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Supplementing Confusion
September 26, 2003

By Louis Wittig - eCureMe Staff Writer
Physician Reviewed - September 23,2003

This month the New England Journal of Medicine released a series of studies highlighting the dangers of popular herbal supplements and called on the federal government to regulate them more strictly. The calls, continuing the decade long debate over the safety and efficacy of products such as St.John’s Wort, Gingko and Echinacea, draw attention to the uncertainty and health risks millions of consumers face as they try to integrate the supplements into their diet.

One study published by the journal found that St. John’s Wort, touted as a remedy for depression, increased the body’s processing of certain types of drugs. Thus, when taken in conjunction with St. John’s Wort, some kinds of birth control, cancer drugs and cholesterol medication don’t have the effect they were designed to. A second study surveyed on-line supplement retailers and found that 55% claimed their products could treat, prevent or cure specific conditions; claims there is little or no scientific evidence to support.

Sales of the herbal remedies in the U.S.? which topped $18 billion in 2001 ? are based mostly on anecdotal evidence, and so far the government hasn’t required anything more. In 1994, Congress passed the Dietary Supplement and Health Education Act (DSHEA). The legislation prevented the Food and Drug Administration (FDA) from making herbal manufacturers prove that their products were safe or effective; the standard drug companies have to meet when marketing a new anti-viral drug or cough syrup. Herbal manufacturers are permitted to claim that their products promote health, and are only barred from advertising that they cure any specific condition.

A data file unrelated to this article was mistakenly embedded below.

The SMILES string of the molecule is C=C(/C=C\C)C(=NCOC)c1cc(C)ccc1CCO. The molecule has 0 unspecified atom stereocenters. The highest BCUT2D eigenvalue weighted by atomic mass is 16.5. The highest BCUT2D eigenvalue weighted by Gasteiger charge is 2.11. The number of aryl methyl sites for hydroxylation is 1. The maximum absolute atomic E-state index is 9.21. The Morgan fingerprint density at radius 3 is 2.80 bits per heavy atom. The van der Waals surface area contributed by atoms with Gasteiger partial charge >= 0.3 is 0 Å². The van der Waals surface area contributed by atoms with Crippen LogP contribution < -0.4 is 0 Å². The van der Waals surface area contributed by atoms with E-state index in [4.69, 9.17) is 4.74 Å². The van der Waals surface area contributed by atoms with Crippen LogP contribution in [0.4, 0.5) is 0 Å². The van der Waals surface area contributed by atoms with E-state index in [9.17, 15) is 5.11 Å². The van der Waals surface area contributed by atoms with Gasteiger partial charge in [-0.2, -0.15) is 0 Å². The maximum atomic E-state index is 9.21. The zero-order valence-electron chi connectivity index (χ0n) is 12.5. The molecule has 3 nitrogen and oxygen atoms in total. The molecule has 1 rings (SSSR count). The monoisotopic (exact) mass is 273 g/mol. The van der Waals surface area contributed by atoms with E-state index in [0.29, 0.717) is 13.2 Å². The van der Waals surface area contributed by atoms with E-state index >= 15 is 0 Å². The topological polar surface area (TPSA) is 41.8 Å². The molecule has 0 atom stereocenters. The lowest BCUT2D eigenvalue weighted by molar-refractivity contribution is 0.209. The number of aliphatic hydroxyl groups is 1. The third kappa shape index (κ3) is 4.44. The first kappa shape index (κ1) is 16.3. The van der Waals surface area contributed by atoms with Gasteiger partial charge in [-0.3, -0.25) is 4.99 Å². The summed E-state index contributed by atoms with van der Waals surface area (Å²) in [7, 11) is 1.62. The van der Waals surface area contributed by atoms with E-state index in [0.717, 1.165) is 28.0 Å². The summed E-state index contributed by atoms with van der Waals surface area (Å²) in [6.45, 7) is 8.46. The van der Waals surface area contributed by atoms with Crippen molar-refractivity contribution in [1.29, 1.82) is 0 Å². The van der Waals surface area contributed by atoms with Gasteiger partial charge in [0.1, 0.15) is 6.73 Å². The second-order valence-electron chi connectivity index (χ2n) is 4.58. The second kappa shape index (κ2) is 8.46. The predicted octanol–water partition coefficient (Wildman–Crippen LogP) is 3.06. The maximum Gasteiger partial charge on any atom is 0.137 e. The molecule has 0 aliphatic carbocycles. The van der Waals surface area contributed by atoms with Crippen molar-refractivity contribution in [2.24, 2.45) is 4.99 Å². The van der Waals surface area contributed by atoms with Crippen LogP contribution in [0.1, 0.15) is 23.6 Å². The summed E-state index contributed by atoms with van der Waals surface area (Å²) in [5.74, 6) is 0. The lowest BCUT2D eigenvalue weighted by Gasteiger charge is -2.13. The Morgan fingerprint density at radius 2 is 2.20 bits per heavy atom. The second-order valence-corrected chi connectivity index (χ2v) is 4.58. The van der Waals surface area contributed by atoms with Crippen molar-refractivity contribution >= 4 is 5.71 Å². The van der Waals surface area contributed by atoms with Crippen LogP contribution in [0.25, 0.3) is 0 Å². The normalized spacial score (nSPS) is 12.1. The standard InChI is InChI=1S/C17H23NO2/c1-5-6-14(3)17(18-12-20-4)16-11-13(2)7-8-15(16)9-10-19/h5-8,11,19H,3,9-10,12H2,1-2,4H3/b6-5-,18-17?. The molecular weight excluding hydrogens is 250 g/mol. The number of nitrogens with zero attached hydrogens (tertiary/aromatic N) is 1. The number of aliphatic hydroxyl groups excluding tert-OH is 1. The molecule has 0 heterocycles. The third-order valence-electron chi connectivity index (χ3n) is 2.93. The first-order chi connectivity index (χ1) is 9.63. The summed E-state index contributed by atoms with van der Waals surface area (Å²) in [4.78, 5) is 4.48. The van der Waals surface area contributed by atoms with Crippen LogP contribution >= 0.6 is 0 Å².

The lack of oversight has major implications for what shows up on pharmacy and health food store shelves. The quality of herbals can vary greatly from batch to batch. Because the plants that the herbals are derived can be grown, harvested and processed in different ways one bottle of Valerian Root might be pure, while another might not; even if they’re the same brand name. When tested, some herbals have been found to contain unlisted chemical ingredients, including heavy metals.

Compounding the issue of purity is the issue of effectiveness. After Congress passed DSHEA, it created the National Center for Complementary and Alternative Medicine (NCCAM) in 1998 to study the role of the profusion of new herbals were having on the nation’s health. Studies funded by the NCCAM, as well others, have come to mixed conclusions about how helpful herbals can be ? even if the product contains what it claims. Some studies have shown that St.John’s Wort is effective in treating cases of mild depression. A 2001 Vanderbilt University study found otherwise, concluding after an eight-week trial that the herb was useless in treating serious depression.

Similarly confusing evidence has been found in studies of Feverfew, an herbal that supposedly alleviates headaches and menstrual irregularities. Sage oil, on the other hand, has been found to significantly increase memory function by British scientists, and is currently being developed as an Alzheimer’s treatment. Trying to make decisions based on this scattered and contradictory data would try most consumers’ wits, and most of what makes it to their diet hasn’t been as rigorously studied.

Until Congress hears the arguments of the New England Journal of Medicine and physicians around the country, consumers exploring herbals will likely face a process of trial-and-error. While the recent study on herbals and drug metabolism does raise the specter of serious health risks, the FDA takes the position that herbals are generally safe until proven otherwise.

Efficacy is another issue, and before committing to any supplement regimen, consumers should research the herbal they’re thinking of taking and discuss their plans with their doctor, especially if they’re on any prescription medication.

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